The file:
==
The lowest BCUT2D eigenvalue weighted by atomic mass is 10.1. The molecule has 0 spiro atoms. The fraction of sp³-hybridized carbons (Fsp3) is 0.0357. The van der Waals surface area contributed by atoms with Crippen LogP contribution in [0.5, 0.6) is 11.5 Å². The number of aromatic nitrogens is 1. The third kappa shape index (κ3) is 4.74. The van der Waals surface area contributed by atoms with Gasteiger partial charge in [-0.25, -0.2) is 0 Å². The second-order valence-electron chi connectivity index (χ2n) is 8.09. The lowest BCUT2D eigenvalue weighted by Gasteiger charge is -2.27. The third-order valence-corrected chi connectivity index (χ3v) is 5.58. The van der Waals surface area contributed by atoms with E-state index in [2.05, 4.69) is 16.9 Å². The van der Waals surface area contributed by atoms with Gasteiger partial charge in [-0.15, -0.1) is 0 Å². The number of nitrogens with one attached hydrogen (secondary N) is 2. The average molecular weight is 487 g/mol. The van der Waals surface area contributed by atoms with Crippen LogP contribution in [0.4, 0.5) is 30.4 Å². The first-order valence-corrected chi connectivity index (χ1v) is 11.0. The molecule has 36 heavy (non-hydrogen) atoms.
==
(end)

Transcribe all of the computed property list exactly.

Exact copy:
The lowest BCUT2D eigenvalue weighted by atomic mass is 10.1. The molecule has 0 spiro atoms. The fraction of sp³-hybridized carbons (Fsp3) is 0.0357. The van der Waals surface area contributed by atoms with Crippen LogP contribution in [0.5, 0.6) is 11.5 Å². The number of aromatic nitrogens is 1. The third kappa shape index (κ3) is 4.74. The van der Waals surface area contributed by atoms with Gasteiger partial charge in [-0.25, -0.2) is 0 Å². The second-order valence-electron chi connectivity index (χ2n) is 8.09. The lowest BCUT2D eigenvalue weighted by Gasteiger charge is -2.27. The third-order valence-corrected chi connectivity index (χ3v) is 5.58. The van der Waals surface area contributed by atoms with E-state index in [2.05, 4.69) is 16.9 Å². The van der Waals surface area contributed by atoms with Gasteiger partial charge in [-0.15, -0.1) is 0 Å². The number of nitrogens with one attached hydrogen (secondary N) is 2. The average molecular weight is 487 g/mol. The van der Waals surface area contributed by atoms with Crippen LogP contribution in [0.4, 0.5) is 30.4 Å². The first-order valence-corrected chi connectivity index (χ1v) is 11.0. The molecule has 36 heavy (non-hydrogen) atoms.